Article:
Dane Jackson taking kayaking to the next ledge, has a new eye for the old spots | AspenTimes.com
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Dane Jackson taking kayaking to the next ledge, has a new eye for the old spots

Dane Jackson gets inverted during the final run of the freestyle championship at the GoPro Mountain Games on Saturday evening in Vail. Jackson had the top score on the day.
Dan Davis/Special to the Vail Daily

VAIL — Dane Jackson and Hunter Katich took turns in the top spots at the GoPro Mountain Games freestyle kayaking competition on Saturday evening in Vail Village.

Hundreds gathered to watch the showdown. Jackson is frequently cited as the world’s best kayaker, but was bested by Katich in 2018 at the Mountain Games.

In the end, Jackson took home top honors on the day, outscoring Katich in the very last run of the evening, a down-to-the-wire finish which added a level of excitement to an already exciting sport. Dane Jackson’s sister, Emily Jackson, easily won the women’s competition; announcer Dan Gavere estimated it to be her 14th freestyle kayaking win at GoPro Mountain Games.



A new look at old zones

Freestyle kayaking events like that of the GoPro Mountain Games usually take place in sections of river where a small drop flows back on itself in a standing wave, or “hole” as it’s known in kayaking.

But in recent years, Dane Jackson has taken freestyle elements to new sections of river, going inverted over waterfalls and deliberately hitting rocks to bounce into new positions. He calls his rock maneuvers “edge catching” and says it has given him a new outlook on his old zones.



“When you start to drop your edge and hit the rock and do a flip, you start to realize how many places there are actually to do that type of thing, and you start to look at a lot of rapids differently,” he told the Vail Daily. “I’m starting to notice that there’s a little bit more of a level of control than I originally thought. … You can look at a lot of classic rapids you’ve been doing for years and notice there’s actually a nice little ledge that you can catch your edge on and do a flip.”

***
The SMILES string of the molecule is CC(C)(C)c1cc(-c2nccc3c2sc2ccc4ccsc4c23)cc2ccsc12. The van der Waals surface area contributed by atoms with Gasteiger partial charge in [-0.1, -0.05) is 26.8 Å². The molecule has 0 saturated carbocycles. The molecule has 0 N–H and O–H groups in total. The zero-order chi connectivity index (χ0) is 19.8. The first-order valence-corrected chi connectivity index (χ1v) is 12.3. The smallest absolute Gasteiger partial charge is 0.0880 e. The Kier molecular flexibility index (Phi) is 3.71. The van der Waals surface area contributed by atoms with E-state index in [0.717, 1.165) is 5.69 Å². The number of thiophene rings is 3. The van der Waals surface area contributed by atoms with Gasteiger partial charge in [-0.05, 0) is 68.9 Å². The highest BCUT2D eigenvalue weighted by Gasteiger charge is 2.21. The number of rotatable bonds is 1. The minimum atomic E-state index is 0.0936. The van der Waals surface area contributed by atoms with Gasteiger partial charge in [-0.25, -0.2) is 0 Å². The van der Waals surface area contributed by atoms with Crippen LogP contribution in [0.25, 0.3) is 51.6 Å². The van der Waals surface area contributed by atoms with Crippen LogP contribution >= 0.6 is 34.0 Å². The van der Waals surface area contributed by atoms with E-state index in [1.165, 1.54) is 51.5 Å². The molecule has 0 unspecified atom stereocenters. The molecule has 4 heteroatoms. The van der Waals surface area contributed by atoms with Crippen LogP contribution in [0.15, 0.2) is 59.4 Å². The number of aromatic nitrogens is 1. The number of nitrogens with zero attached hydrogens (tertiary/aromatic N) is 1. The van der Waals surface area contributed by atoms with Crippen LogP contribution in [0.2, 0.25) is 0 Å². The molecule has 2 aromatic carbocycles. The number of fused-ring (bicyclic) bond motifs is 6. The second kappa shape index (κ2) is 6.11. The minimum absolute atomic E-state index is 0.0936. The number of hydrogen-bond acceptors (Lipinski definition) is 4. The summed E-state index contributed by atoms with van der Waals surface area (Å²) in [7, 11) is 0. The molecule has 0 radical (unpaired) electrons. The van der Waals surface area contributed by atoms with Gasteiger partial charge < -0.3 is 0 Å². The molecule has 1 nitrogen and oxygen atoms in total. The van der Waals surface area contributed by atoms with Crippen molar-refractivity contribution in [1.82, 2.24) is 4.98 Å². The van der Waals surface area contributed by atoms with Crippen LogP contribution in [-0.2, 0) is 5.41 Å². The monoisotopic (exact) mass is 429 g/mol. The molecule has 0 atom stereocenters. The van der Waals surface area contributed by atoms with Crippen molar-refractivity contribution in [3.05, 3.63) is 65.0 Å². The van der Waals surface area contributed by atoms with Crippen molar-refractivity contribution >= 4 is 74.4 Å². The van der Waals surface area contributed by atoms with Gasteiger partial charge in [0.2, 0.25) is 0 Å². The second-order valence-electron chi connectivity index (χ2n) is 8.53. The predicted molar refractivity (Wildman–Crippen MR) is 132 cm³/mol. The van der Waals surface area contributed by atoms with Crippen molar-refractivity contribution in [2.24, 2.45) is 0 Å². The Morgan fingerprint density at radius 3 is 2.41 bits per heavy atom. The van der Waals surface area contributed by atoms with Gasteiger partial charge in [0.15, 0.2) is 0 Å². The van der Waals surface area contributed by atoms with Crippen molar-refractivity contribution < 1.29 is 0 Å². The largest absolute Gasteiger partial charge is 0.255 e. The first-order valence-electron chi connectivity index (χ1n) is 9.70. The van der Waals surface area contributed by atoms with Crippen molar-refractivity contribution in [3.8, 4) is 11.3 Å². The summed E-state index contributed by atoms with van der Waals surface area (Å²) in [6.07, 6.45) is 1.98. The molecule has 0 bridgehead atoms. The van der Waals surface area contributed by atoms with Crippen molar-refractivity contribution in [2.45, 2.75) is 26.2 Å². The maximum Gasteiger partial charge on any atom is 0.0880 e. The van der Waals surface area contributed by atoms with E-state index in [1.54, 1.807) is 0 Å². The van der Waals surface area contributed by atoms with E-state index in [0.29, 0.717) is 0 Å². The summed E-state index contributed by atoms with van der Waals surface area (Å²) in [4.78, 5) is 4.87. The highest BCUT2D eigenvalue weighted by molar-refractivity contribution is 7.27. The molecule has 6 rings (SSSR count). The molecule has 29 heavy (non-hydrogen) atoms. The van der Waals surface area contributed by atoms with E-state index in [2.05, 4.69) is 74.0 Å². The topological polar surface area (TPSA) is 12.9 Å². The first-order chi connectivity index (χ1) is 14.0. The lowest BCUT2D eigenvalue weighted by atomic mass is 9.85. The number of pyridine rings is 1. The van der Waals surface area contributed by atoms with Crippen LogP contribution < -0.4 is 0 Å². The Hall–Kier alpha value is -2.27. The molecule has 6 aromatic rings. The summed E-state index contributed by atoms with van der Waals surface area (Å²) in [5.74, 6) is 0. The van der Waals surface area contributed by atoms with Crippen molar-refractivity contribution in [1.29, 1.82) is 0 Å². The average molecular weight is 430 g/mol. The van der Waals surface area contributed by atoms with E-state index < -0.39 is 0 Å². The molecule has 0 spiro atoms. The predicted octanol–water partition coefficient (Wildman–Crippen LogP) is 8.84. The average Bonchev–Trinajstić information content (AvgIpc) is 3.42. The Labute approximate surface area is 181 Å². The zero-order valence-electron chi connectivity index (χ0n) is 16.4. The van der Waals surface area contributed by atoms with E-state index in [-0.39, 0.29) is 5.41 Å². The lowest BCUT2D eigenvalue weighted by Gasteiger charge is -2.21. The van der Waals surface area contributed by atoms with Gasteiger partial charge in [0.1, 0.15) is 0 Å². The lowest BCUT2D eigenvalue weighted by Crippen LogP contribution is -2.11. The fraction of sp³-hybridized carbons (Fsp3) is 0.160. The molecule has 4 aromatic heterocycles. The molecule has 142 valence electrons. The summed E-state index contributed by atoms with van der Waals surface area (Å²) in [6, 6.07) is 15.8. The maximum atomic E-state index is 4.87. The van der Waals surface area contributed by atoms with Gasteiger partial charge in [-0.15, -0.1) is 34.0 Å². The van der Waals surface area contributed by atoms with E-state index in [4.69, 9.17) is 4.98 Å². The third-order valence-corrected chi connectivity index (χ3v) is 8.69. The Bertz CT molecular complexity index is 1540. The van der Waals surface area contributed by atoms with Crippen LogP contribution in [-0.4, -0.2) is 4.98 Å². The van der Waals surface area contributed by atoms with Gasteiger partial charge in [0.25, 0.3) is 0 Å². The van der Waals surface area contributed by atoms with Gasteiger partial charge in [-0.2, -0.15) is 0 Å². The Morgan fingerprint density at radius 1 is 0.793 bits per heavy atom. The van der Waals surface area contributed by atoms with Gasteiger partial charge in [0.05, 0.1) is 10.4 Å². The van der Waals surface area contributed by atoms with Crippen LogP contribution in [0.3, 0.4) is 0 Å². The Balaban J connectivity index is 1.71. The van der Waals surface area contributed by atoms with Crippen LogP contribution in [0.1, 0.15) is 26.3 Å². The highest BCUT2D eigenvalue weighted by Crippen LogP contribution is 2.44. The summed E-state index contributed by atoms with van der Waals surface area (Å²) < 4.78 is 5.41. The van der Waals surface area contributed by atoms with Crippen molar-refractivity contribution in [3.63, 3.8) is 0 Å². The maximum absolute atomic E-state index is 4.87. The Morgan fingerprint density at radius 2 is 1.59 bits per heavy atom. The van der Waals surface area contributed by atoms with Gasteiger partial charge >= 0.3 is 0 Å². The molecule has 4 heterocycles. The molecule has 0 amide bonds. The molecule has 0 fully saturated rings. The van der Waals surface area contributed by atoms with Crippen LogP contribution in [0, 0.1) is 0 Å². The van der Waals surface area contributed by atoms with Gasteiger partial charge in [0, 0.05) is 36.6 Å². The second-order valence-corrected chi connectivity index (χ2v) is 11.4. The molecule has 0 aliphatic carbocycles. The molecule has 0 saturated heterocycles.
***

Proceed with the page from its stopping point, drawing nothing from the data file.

Catching edges and attention

In recent months, along with his edges, Jackson has been catching the attention of publications outside of the kayaking world. Popular surf publication theinertia.com, in March, published a video with the headline, “You Have to See This Aerial Barrel Roll From Kayaker Dane Jackson on a California River.”

Jackson said that particular clip is the result of an earlier iteration of edge catching, where you enter the river from a section of non-river.

“Even off the dry rocks, there’s a lot of fun places to do it,” he said.

While he’s being cited as a pioneer in this latest evolution of freestyle, Jackson says he’s not necessarily performing new tricks. Dane was 13 when his father Eric Jackson last held the title of world champion freestyle kayaker in 2007; four years later Dane would become champion himself.

“A lot of people have done a lot of the things I do; back in the day there’d be similar things, for sure,” Dane said. “But over the last year or two I’ve noticed there’s a lot of places that if I drop my edge I can actually do something new for that spot.”

Dane Jackson competes in the GoPro Mountain Games kayak freestyle prelims Thursday at International Bridge in Vail Village.

Some zones require high water, but Jackson says a move called the Tomahawk flip — where a kayaker descends a waterfall perpendicular to the flow and uses a feature like a rock within the waterfall to initiate a flip — has come together easier than expected in low water.

“With the Tomahawk, there’s actually a lot of places for it,” he said. “I started to do it on dry land off of the ledge into flatwater, and then I realize I could probably do it in whitewater, and I started to do it a lot more, and I think the more places I’ve started to do it, the more people realize that they have a place that they can do it.”

Jackson said it has been exciting to see more people attempting freestyle maneuvers in zones they may not have tried in years past.

“You can land some weird ways, and there’s definitely potential to get hurt,” he said as a word of caution. “But over the last year, I’ve definitely seen more and more people try, where initially I was like the only one trying in a few places, which is really cool to see.”

jlaconte@vaildaily.com


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